The PFC line current waveforms at (roughly) this 11kW output power level. No surprises here, they look exactly like the theoretical ones for this circuit. (Except strictly speaking the red one is upside down 🙂 ) The theoretical power factor for this waveform is 0.95.
We don’t have a 3 phase power analyser in the lab, so I used 2 single phase ones on the input, according to the old “2 wattmeter method“. To be honest this didn’t work very well, as the power drawn by the PTC heater was always changing, and it was impossible to make sure the 2 meter readings corresponded to exactly the same time. Also, the PF reading is rubbish due to the inherent 30 degree phase shift: to get the actual PF you have to plug the wattage readings into a complicated formula.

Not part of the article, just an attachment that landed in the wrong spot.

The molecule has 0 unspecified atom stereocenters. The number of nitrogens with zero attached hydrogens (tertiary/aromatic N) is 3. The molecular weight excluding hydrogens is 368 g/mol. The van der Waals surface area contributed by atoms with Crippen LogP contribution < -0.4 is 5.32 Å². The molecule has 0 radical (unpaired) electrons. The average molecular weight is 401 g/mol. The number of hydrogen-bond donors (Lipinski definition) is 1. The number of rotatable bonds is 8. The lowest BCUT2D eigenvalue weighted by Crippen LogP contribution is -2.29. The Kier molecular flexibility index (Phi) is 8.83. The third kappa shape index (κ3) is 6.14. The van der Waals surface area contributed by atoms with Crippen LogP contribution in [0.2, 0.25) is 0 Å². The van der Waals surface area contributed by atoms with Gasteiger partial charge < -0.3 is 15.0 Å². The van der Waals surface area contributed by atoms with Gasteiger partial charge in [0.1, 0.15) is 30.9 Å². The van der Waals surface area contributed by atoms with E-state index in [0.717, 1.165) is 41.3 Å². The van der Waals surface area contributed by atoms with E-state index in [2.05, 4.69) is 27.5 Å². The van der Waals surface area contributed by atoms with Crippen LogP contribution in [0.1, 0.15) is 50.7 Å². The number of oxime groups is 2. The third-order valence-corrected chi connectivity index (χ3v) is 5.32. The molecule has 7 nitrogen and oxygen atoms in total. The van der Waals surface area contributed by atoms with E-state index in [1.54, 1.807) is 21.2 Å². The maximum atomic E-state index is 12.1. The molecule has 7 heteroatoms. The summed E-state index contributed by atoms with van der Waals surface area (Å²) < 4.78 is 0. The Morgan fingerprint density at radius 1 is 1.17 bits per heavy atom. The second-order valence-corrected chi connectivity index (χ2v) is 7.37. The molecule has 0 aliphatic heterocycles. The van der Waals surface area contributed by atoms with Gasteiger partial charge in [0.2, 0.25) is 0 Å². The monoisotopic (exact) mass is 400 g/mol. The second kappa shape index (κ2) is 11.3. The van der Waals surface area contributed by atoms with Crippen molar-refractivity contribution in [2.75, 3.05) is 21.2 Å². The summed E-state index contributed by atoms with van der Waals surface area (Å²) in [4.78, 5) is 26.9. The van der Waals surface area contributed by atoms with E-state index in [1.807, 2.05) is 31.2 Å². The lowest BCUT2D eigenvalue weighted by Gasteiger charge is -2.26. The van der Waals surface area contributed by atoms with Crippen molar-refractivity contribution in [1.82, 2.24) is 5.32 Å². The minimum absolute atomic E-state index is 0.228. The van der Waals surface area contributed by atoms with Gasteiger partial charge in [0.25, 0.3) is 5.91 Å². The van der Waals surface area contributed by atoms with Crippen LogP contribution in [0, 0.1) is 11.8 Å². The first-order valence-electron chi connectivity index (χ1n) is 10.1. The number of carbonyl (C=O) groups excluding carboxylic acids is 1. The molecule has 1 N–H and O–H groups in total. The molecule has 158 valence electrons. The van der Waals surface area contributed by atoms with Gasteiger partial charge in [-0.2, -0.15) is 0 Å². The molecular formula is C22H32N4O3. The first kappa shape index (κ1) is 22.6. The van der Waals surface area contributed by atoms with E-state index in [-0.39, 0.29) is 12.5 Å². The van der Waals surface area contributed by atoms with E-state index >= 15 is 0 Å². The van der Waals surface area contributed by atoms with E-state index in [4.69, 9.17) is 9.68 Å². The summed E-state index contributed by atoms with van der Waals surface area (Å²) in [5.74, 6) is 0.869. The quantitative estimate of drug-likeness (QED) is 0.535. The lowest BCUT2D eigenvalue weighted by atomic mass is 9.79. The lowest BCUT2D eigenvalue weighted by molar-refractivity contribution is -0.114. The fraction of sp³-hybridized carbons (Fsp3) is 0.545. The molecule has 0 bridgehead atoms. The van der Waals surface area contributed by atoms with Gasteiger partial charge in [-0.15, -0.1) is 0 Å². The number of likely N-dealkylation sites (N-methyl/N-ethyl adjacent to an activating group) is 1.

When the heater reached steady state, I measured an input power of 2000W, an output of 1900W, and a power factor of 0.96. From an academic point of view it would have been nice to measure the efficiency at higher powers, I expect that 100W is mostly switching losses and the efficiency will increase with heavier loads.
The main goal was to get confidence that the PFC would work at its first gig, and this has been achieved 🙂
Another problem I have with the cabin heater testing (And the PFC testing 🙂 ) is that the PFC is not designed to start up into a load. This isn’t a problem for the intended application, as the Tesla coil won’t draw any current until it’s commanded to. But to power a resistive load, I have to use a switch to connect the load after the PFC has started up.